The Weed You Want to Keep


Since Georgia was first diagnosed with cancer and I became aware of all of the environmental toxins that can affect our dogs’ health, I have been especially cautious of lawn chemicals, given their direct link to various types of cancer.  As a result, my lawn will probably not be featured on the cover of any Home and Garden magazines.  Instead of a perfectly manicured, solid green and weed-free yard, I have chosen to accept the stray weed and live with patches of creeping charlie in order to feel confident that when my dog Sampson plays outside and lays in the grass that he is not inhaling or ingesting toxic chemicals.

DandelionsNeedless to say, I was extremely happy to have recently discovered that one of the most common lawn “weeds” is actually a healing plant in disguise.  The Dandelion.  A much maligned lawn invader that is found virtually everywhere, according to the book “All You Ever Wanted to Know About Herbs for Pets,” Dandelions are actually “one of the most complete plant foods on earth.”  While good for any dog (or human), they may be especially beneficial to dogs with cancer.  Here are some reasons why:

  • Dandelions are packed with Vitamin A and C — powerful antioxidants that help to protect the body from cell damage caused by free-radicals.
  • Dandelions are 20% protein — fitting right in with a low carb, moderate protein, high Omega 3 fatty acid cancer diet.
  • Dandelions also have Vitamins K, D and B complex, plus iron, manganese, phosphorus and potassium — all important to maintaining a healthy body, and all in forms that are easily accessible to the body without straining the liver or kidneys.
  • Dandelions aid in digestion — often compromised by the fight against cancer, leading to cancer cachexia (weight loss).  They can help the body absorb more nutrients and can stimulate appetite.
  • Dandelions are a natural diuretic — helping the body to rid itself of toxins, and perhaps a gentler alternative to drugs such as Furosemide, which is often given along with Cytoxan during the chemotherapy process.
  • Dandelions are a great liver tonic — the liver is the main organ responsible for filtering out all of the harsh chemicals we often have to use to treat cancer, and is often strained during the chemotherapy process.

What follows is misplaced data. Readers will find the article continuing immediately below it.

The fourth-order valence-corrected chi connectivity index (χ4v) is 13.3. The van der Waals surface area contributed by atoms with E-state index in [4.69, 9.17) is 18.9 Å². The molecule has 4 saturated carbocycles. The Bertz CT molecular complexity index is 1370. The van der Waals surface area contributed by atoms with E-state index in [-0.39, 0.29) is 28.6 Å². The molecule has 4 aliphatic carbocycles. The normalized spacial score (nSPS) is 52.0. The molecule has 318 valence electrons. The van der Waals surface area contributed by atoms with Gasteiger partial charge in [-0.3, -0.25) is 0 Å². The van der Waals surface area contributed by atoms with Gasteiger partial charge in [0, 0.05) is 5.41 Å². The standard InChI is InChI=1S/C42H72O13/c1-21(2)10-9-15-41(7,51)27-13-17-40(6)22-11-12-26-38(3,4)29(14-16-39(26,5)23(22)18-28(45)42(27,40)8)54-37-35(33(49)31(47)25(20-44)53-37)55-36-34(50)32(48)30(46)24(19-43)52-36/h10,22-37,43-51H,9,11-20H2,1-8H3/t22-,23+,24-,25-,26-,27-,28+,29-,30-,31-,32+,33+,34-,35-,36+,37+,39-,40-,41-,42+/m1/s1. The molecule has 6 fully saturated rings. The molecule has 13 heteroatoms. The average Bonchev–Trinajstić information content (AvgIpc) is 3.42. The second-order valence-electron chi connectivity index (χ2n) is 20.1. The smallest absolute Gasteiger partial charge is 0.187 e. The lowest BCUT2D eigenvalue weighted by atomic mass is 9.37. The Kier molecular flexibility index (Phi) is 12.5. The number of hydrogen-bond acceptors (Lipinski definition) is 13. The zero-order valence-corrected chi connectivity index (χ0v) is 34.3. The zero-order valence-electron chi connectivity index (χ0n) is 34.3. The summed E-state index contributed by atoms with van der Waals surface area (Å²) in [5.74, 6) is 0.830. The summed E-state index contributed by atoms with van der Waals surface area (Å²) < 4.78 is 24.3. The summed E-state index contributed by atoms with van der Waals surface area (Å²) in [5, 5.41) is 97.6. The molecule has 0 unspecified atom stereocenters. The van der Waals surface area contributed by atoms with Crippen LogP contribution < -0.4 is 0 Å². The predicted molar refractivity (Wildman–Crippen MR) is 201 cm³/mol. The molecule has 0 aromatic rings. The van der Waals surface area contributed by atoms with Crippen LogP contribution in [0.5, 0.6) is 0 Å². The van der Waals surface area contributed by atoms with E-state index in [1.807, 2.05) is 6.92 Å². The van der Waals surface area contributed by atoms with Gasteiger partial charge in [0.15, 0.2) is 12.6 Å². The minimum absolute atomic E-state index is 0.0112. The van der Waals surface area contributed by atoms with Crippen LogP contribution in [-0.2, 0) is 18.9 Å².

• Dandelions have a mild analgesic (painkilling) effect — while not as effective as aspirin, they can be a more gentle alternative for mild cases of pain or discomfort resulting from cancer treatments or cancer itself.

Did you have any idea that such a useful healing herb was right in your own backyard?  To use dandelions, you can simply pick the plant, leaves, stems and flower, and chop up to mix with your dog’s food.  You can also use the plants dried or in a water infusion (like a tea) or a tincture.   As with any herbs, it’s usually best to start out with smaller doses and work your way up depending on how your dog responds and their particular needs.  You may also want to consult with a holistic veterinarian to determine what “serving size” is right for your dog. 

ONE NOTE OF CAUTIONDo NOT use any Dandelions that may have come into contact with pesticides or other lawn chemicals as this could do much more harm than good.  Use fresh Dandelions only when you are absolutely sure that they are safe, or consider growing them in a pot at home.  Yes, people may think you’re crazy, but you will know that you are growing one of nature’s hidden treasures.

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About Kerry Malak

I am a Bulldog mom, Reiki Master/Teacher, pet loss counselor and canine cancer advocate who loves working with people and animals to help them live longer, happier and healthier lives.
This entry was posted in Diet & Nutrition and tagged , , , , , . Bookmark the permalink.

One Response to The Weed You Want to Keep

  1. Pingback: Healthy Lawns and Healthy Dogs «

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